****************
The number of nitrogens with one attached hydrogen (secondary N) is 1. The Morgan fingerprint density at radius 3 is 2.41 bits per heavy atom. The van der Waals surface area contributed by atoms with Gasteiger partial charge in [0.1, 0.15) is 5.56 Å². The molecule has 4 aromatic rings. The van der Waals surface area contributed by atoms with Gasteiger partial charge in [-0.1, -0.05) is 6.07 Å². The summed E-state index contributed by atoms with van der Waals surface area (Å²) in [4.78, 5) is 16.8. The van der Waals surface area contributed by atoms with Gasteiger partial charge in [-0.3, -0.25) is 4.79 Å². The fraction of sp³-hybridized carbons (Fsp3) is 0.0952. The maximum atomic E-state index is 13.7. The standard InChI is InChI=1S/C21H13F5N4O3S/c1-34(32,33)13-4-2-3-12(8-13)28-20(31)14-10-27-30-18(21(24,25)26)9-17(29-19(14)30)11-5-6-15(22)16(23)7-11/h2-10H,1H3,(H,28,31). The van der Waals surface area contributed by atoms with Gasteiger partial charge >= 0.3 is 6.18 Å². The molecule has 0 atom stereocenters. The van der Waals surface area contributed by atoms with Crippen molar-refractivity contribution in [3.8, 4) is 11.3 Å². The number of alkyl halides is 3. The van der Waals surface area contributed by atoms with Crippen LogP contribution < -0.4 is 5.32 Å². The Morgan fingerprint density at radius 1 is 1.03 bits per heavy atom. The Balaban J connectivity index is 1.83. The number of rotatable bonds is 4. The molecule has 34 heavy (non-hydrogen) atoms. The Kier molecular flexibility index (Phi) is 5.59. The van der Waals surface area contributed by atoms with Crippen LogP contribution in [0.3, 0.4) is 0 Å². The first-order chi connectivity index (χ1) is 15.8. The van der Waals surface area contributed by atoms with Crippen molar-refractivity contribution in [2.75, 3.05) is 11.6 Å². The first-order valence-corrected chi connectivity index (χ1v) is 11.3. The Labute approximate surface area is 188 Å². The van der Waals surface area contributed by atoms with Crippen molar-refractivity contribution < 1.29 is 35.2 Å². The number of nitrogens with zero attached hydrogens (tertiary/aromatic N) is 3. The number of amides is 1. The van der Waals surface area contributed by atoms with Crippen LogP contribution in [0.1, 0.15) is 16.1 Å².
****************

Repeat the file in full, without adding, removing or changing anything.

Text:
The number of nitrogens with one attached hydrogen (secondary N) is 1. The Morgan fingerprint density at radius 3 is 2.41 bits per heavy atom. The van der Waals surface area contributed by atoms with Gasteiger partial charge in [0.1, 0.15) is 5.56 Å². The molecule has 4 aromatic rings. The van der Waals surface area contributed by atoms with Gasteiger partial charge in [-0.1, -0.05) is 6.07 Å². The summed E-state index contributed by atoms with van der Waals surface area (Å²) in [4.78, 5) is 16.8. The van der Waals surface area contributed by atoms with Gasteiger partial charge in [-0.3, -0.25) is 4.79 Å². The fraction of sp³-hybridized carbons (Fsp3) is 0.0952. The maximum atomic E-state index is 13.7. The standard InChI is InChI=1S/C21H13F5N4O3S/c1-34(32,33)13-4-2-3-12(8-13)28-20(31)14-10-27-30-18(21(24,25)26)9-17(29-19(14)30)11-5-6-15(22)16(23)7-11/h2-10H,1H3,(H,28,31). The van der Waals surface area contributed by atoms with Gasteiger partial charge >= 0.3 is 6.18 Å². The molecule has 0 atom stereocenters. The van der Waals surface area contributed by atoms with Crippen molar-refractivity contribution in [3.8, 4) is 11.3 Å². The number of alkyl halides is 3. The van der Waals surface area contributed by atoms with Crippen LogP contribution < -0.4 is 5.32 Å². The Morgan fingerprint density at radius 1 is 1.03 bits per heavy atom. The Balaban J connectivity index is 1.83. The number of rotatable bonds is 4. The molecule has 34 heavy (non-hydrogen) atoms. The Kier molecular flexibility index (Phi) is 5.59. The van der Waals surface area contributed by atoms with Crippen LogP contribution in [0.3, 0.4) is 0 Å². The first-order chi connectivity index (χ1) is 15.8. The van der Waals surface area contributed by atoms with Crippen molar-refractivity contribution in [2.75, 3.05) is 11.6 Å². The first-order valence-corrected chi connectivity index (χ1v) is 11.3. The Labute approximate surface area is 188 Å². The van der Waals surface area contributed by atoms with Crippen molar-refractivity contribution < 1.29 is 35.2 Å². The number of nitrogens with zero attached hydrogens (tertiary/aromatic N) is 3. The number of amides is 1. The van der Waals surface area contributed by atoms with Crippen LogP contribution in [0.1, 0.15) is 16.1 Å².